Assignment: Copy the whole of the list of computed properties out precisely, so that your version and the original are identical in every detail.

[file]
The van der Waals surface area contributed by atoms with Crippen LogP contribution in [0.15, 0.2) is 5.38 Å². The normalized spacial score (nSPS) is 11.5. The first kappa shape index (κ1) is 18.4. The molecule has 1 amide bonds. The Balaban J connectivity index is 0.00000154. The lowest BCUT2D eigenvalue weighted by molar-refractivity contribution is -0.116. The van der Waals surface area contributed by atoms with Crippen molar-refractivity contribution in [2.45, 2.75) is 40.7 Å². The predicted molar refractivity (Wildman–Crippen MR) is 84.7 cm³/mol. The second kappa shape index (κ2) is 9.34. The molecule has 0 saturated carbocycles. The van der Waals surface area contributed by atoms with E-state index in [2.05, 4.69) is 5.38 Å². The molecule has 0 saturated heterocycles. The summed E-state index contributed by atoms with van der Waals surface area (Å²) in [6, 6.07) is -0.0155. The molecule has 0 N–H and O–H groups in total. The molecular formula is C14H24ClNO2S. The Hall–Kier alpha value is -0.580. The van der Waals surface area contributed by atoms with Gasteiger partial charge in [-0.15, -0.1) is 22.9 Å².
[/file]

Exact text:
The van der Waals surface area contributed by atoms with Crippen LogP contribution in [0.15, 0.2) is 5.38 Å². The normalized spacial score (nSPS) is 11.5. The first kappa shape index (κ1) is 18.4. The molecule has 1 amide bonds. The Balaban J connectivity index is 0.00000154. The lowest BCUT2D eigenvalue weighted by molar-refractivity contribution is -0.116. The van der Waals surface area contributed by atoms with Crippen molar-refractivity contribution in [2.45, 2.75) is 40.7 Å². The predicted molar refractivity (Wildman–Crippen MR) is 84.7 cm³/mol. The second kappa shape index (κ2) is 9.34. The molecule has 0 saturated carbocycles. The van der Waals surface area contributed by atoms with E-state index in [2.05, 4.69) is 5.38 Å². The molecule has 0 saturated heterocycles. The summed E-state index contributed by atoms with van der Waals surface area (Å²) in [6, 6.07) is -0.0155. The molecule has 0 N–H and O–H groups in total. The molecular formula is C14H24ClNO2S. The Hall–Kier alpha value is -0.580. The van der Waals surface area contributed by atoms with Gasteiger partial charge in [-0.15, -0.1) is 22.9 Å².